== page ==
Wed, 13 Dec 2000 11:31:43 -0500
i think it might be a better idea to do it one of these ways:
for each match, increment a variable.
add a filter(DEFAULT=x) where that filter only matches if
the variable is set to that number(or possibly lower?) .
this allows you to write a few filter statements and say "ok
this packet should be matched by rules #1,2,3 so, the number
of matches is 3. now i set filter(DEFAULT=3) to match any
this gives you a bit more control over it in that you can
still have multiple matches, and DEFAULT will still log some things
set the default filter to include a hostname and a variable
number like above. this way you can match against several
hosts and count the matches as described above. this allows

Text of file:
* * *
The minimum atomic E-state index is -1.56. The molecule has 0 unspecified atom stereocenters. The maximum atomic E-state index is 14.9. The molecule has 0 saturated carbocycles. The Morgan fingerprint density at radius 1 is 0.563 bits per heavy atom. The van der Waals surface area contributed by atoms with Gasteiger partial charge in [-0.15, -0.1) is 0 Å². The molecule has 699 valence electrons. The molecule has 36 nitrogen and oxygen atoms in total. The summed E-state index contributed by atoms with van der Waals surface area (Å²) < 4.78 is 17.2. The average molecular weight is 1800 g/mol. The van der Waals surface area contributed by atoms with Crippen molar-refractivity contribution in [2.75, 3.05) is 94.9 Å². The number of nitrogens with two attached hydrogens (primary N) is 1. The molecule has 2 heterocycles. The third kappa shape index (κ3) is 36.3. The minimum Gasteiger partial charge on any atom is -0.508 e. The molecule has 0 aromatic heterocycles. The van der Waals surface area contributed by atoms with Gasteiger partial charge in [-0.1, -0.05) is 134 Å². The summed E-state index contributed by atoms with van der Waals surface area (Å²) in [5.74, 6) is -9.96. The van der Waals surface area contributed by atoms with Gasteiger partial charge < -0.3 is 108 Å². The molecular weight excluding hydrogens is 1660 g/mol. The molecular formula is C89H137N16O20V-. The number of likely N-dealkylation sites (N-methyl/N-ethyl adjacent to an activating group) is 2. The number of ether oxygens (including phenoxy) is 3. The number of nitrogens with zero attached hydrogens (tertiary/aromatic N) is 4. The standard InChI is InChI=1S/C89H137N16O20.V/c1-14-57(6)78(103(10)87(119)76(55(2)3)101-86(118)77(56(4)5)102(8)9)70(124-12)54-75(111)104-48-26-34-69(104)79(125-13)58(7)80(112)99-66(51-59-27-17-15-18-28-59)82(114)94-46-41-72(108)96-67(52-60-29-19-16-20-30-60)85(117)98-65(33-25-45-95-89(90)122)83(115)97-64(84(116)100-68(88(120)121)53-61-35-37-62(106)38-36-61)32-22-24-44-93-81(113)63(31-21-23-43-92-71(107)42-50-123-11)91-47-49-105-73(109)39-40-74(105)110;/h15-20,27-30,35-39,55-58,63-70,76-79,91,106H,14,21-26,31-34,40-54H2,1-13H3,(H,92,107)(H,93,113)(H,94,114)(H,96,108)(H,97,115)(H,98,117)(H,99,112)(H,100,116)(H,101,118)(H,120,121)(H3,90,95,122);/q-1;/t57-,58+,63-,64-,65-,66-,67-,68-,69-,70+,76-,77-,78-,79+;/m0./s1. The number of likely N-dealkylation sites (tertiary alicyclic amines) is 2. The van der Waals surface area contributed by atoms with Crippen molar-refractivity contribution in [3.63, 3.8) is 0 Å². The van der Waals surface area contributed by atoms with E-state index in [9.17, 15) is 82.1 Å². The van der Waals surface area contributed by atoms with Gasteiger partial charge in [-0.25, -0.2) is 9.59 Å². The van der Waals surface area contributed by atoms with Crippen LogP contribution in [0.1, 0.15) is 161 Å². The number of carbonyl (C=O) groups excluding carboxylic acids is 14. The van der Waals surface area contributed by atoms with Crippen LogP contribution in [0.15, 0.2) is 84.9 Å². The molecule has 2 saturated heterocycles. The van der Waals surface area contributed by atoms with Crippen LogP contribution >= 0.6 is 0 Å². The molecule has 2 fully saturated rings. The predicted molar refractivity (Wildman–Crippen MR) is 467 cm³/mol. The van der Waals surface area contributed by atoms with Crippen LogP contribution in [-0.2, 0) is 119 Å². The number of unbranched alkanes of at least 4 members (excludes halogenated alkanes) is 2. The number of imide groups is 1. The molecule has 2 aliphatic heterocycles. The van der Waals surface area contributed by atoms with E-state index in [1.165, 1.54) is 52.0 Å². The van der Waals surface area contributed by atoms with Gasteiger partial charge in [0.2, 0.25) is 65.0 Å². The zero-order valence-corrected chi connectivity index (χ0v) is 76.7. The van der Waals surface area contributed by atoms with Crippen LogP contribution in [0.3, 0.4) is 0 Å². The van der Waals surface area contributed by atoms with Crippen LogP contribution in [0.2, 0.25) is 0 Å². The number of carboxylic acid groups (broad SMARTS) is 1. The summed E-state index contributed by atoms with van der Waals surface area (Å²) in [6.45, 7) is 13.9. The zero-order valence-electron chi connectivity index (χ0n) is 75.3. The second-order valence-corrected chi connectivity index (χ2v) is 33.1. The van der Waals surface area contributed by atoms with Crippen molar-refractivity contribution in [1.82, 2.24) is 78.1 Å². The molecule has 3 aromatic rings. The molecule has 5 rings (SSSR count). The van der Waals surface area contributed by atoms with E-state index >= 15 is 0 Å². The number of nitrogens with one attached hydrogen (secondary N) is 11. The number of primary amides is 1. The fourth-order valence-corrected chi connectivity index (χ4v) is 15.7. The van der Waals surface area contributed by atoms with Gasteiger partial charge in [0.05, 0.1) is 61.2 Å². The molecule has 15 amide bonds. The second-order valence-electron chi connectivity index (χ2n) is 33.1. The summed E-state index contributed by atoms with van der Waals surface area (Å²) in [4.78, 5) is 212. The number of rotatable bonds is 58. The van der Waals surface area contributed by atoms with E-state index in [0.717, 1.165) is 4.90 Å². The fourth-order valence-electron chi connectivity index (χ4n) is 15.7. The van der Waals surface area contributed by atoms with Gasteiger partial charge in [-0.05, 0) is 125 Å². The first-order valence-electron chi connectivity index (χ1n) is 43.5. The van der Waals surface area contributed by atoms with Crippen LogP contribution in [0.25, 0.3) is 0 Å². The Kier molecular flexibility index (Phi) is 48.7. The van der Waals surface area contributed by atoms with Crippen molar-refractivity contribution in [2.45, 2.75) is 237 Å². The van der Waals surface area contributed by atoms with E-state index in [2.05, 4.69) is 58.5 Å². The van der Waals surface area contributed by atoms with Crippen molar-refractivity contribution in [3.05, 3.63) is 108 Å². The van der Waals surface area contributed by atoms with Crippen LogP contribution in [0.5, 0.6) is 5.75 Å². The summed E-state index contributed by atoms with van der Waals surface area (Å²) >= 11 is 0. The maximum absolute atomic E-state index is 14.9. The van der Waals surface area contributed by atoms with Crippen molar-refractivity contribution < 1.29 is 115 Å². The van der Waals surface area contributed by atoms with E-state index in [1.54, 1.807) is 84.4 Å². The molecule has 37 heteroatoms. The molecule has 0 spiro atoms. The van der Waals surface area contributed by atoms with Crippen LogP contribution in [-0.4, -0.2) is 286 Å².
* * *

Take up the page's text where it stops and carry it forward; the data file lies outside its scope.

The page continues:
for a bit more flexibility then above. a missing hostname
could get interpreted as all hosts. this functionality
could also be built into the functions that receive the
packets and store the "matched x times" variable"
On Wed, Dec 13, 2000 at 03:30:26PM +1000, Andrew Fort wrote:
| > So it will have the opposite affect of what I wanted then... anything
| > that matches host1 will set match=1 and DEFAULT won't match. Heh,
| > somehow I find it amusing that my logic was completely backwards. Or
| > maybe I'm up too late. :-)
| Correct :) Your rules have two filter statements, it's only the
| and not the filter(DEFAULT); which is causing any action.
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